The rebel forces, FARC, the Revolutionary Armed Forces of Colombia, have laid down their weapons, a not insignificant factor in my decision to visit Colombia.

      I traveled on United Airlines from Hobbs to Houston, then on to Bogota.  That morning I woke up in Lea County and the night I went to sleep in Colombia’s capital city of Bogota.  That night in the big city, I dreamed about what a small world we live in.

      I spent the one night in Bogota, and the next morning I visited several museums and walked the up-and-down streets of a city located high in the mountains.  Bogota has a beautiful central plaza that contains a presidential palace, their White House, and a beautiful Catholic Church.  The city has nine million residents.

      From Bogota I traveled south and west to the much smaller town of Fusagasuga which has around 100,000 residents.  Also located in the mountains, the town of Fusa has a beautiful church on its central plaza. I happened to arrive there on Good Friday, and the town had several processions that took place in celebration of Easter.

      I spent several days and three nights in Fusa visiting historic sites and meeting many individuals who are friends and relatives of Henry Junior.

      With Junior and a man who works for him, Diego Sanchez, and Diego’s fiancé, we traveled back to Bogota and rode a bus for over seven hours during the night to arrive at a small town at the edge of the Amazonia jungle.

      We stayed two days in Guaviare, located on a huge river, the Rio Guaviare.  One of those days we drove a few miles into the jungle to visit the village of a native tribe.

      On other trips out from Guaviare we visited a beautiful and smaller river, which contains several pools in which resident swim in relief from the heat and humidity and heat of the jungle.

      From Guaviare, we traveled six hours north to a resort city, which serves as a portal to the plains of Colombia.  Villavicencio is located six hours to the east and over a mountain range from Bogota. We stayed a night in the Hotel del Llano, a beautiful hotel in the middle of the city where we ate Peruvian food and traditional food from the plains.

      On the fertile and lush Colombian plains fruits and vegetables are grown in abundance—including, corn, peppers, pineapples, oranges, rice, and grapes.  The plains are also home to cowboys and ranchers who raise massive herds of Brahma cattle.  I ate a considerable amount of beef on this trip.

      From Villavicencio, I traveled back over the Andes, with peaks over 13,000 feet to spend one more night in Bogota.  Early the next morning, a Thursday, I flew from Bogota to Houston and then back to Hobbs.

      I will remember my trip to Colombia for the rest of my life.  It was a moving experience because of the land, the people, and the history of the country I learned by visiting museums and talking with its residents.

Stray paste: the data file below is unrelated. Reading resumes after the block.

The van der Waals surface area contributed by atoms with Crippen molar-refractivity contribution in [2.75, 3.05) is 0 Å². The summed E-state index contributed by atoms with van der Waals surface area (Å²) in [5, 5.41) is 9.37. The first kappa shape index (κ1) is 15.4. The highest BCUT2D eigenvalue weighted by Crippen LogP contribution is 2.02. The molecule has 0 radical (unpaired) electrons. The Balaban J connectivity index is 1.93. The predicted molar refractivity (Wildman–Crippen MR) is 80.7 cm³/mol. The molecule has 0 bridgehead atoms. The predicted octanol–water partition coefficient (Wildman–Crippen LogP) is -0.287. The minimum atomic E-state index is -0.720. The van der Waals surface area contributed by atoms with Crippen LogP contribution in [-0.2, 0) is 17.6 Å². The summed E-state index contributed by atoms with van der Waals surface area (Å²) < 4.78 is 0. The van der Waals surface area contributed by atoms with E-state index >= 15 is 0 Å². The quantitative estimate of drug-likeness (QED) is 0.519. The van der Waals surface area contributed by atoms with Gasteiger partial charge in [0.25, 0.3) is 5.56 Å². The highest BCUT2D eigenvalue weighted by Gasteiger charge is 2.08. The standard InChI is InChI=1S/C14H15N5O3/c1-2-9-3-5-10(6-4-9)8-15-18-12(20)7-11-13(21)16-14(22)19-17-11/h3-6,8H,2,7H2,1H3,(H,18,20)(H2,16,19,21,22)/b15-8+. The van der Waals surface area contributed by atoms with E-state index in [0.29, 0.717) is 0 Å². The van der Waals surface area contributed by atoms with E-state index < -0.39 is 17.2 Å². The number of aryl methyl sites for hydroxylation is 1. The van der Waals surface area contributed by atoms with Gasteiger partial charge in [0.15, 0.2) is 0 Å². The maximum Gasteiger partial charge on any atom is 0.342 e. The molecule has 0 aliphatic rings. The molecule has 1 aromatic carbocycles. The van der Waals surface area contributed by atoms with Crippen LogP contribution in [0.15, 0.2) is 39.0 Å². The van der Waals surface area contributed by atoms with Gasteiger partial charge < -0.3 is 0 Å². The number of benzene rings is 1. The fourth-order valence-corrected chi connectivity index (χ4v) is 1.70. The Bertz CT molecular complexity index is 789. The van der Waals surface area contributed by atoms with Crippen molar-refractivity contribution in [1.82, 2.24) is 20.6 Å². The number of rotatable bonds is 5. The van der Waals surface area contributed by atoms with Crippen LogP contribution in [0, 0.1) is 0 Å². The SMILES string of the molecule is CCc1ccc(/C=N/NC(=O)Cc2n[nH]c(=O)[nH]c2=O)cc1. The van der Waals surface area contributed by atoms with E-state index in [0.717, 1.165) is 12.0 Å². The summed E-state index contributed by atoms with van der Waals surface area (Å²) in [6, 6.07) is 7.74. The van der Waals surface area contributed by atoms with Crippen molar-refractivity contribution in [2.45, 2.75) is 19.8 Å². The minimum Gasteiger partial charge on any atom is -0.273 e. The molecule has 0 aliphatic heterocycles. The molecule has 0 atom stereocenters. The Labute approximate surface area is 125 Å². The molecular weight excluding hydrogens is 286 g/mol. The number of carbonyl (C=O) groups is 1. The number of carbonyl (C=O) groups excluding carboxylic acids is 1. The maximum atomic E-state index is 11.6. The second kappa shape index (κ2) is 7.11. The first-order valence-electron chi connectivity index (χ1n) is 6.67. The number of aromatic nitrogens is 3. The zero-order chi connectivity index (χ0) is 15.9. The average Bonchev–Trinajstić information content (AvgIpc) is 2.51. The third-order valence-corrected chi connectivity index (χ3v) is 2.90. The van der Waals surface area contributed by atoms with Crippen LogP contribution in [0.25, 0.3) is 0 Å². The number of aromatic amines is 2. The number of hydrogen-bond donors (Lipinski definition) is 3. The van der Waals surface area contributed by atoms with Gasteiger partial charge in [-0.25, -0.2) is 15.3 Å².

There will be future History Notebook columns about what I saw and what I learned in Colombia.  

      The history of Colombia is tied closely to the history of America, and Colombian history speaks to Southwestern and Lea County history.


Jim Harris

Indian Military & Their Leaders

            The movies I watched as a kid and enjoyed the most were “cowboy and Indian” films, and hearing or reading the names of the actors who played the cowboy protagonists or the names of the characters they played makes me have visual reveries of some of the great moments of entertainment in my life.

            They were Wild Bill Elliot, Bob Livingston, Bob Steele, Tex Ritter, Roy Rogers, The Lone Ranger, Buster Crabbe, Smiley Bernette, Gabby Hayes, Gene Autry, Tim McCoy, Hoot Gibson, Ken Maynard, Lash LaRue, Poncho (The Cisco Kid’s sidekick), Tom Mix, Hopalong Cassidy, John Wayne, Johnny Mack Brown, Randolph Scott, Rex Allen, Rory Calhoun, Red Ryder, and Alan Ladd.

            I saw a lot of movies even before I was in high school and really got addicted to motion pictures.

            I might have had trouble remembering all of those cowboy names if it had not been for the internet and Google, but the names trigger, if you will pardon the word, a flood of scenes and stories I first saw in the Crest Theater, and several others in the South Dallas of my youth.

            So these types of movies were called “cowboy and Indian” moving pictures.

            All of the protagonists I’ve listed are cowboys. What about the Indian parts?

            Well, for one thing, none of the Indian actors played “starring” parts.  They were at best sidekicks to the stars.  The one I remember most vividly was “Tonto,” played by Jay Silverheels. Tonto was the companion of  The Lone Ranger.  He was the faithful and quiet Indian.

            Most of the Indians in the cowboy and Indian movies were not faithful to the white people moving into the Indian territory on the plains, the Southwest, or the far West.  And they certainly were not quiet.